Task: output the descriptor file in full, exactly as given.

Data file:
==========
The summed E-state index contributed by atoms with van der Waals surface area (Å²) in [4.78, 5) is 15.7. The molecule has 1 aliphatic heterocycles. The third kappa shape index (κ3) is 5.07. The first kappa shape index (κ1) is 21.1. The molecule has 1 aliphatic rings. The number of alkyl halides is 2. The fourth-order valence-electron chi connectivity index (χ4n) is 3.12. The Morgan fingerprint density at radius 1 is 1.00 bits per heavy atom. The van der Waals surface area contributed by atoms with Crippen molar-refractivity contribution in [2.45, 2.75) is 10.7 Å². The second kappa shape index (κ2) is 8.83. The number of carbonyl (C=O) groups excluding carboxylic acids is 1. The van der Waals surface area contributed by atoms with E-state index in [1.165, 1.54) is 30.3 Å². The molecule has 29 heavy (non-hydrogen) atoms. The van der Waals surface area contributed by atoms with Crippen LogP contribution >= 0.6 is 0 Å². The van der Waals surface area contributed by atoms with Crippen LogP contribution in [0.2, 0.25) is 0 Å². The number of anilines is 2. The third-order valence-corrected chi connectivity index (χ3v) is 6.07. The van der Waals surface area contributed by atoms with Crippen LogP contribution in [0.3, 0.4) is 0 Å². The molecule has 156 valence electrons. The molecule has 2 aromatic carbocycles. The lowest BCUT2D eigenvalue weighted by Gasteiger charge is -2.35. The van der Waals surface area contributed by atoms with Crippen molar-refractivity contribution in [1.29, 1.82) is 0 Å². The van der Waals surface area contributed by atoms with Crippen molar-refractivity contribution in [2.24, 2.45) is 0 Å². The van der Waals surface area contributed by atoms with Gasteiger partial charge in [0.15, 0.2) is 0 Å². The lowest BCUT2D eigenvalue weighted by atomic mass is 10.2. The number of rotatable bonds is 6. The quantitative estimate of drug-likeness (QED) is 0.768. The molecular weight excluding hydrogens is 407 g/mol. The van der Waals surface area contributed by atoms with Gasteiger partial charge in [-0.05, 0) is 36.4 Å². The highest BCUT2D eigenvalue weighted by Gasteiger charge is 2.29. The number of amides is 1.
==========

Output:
The summed E-state index contributed by atoms with van der Waals surface area (Å²) in [4.78, 5) is 15.7. The molecule has 1 aliphatic heterocycles. The third kappa shape index (κ3) is 5.07. The first kappa shape index (κ1) is 21.1. The molecule has 1 aliphatic rings. The number of alkyl halides is 2. The fourth-order valence-electron chi connectivity index (χ4n) is 3.12. The Morgan fingerprint density at radius 1 is 1.00 bits per heavy atom. The van der Waals surface area contributed by atoms with Crippen molar-refractivity contribution in [2.45, 2.75) is 10.7 Å². The second kappa shape index (κ2) is 8.83. The number of carbonyl (C=O) groups excluding carboxylic acids is 1. The van der Waals surface area contributed by atoms with E-state index in [1.165, 1.54) is 30.3 Å². The molecule has 29 heavy (non-hydrogen) atoms. The van der Waals surface area contributed by atoms with Crippen LogP contribution >= 0.6 is 0 Å². The van der Waals surface area contributed by atoms with Crippen LogP contribution in [0.2, 0.25) is 0 Å². The number of anilines is 2. The third-order valence-corrected chi connectivity index (χ3v) is 6.07. The van der Waals surface area contributed by atoms with Crippen LogP contribution in [0.3, 0.4) is 0 Å². The molecule has 156 valence electrons. The molecule has 2 aromatic carbocycles. The lowest BCUT2D eigenvalue weighted by Gasteiger charge is -2.35. The van der Waals surface area contributed by atoms with Crippen molar-refractivity contribution in [1.29, 1.82) is 0 Å². The van der Waals surface area contributed by atoms with Crippen molar-refractivity contribution in [2.24, 2.45) is 0 Å². The van der Waals surface area contributed by atoms with Gasteiger partial charge in [0.15, 0.2) is 0 Å². The lowest BCUT2D eigenvalue weighted by atomic mass is 10.2. The number of rotatable bonds is 6. The quantitative estimate of drug-likeness (QED) is 0.768. The molecular weight excluding hydrogens is 407 g/mol. The van der Waals surface area contributed by atoms with Gasteiger partial charge in [-0.05, 0) is 36.4 Å². The highest BCUT2D eigenvalue weighted by Gasteiger charge is 2.29. The number of amides is 1.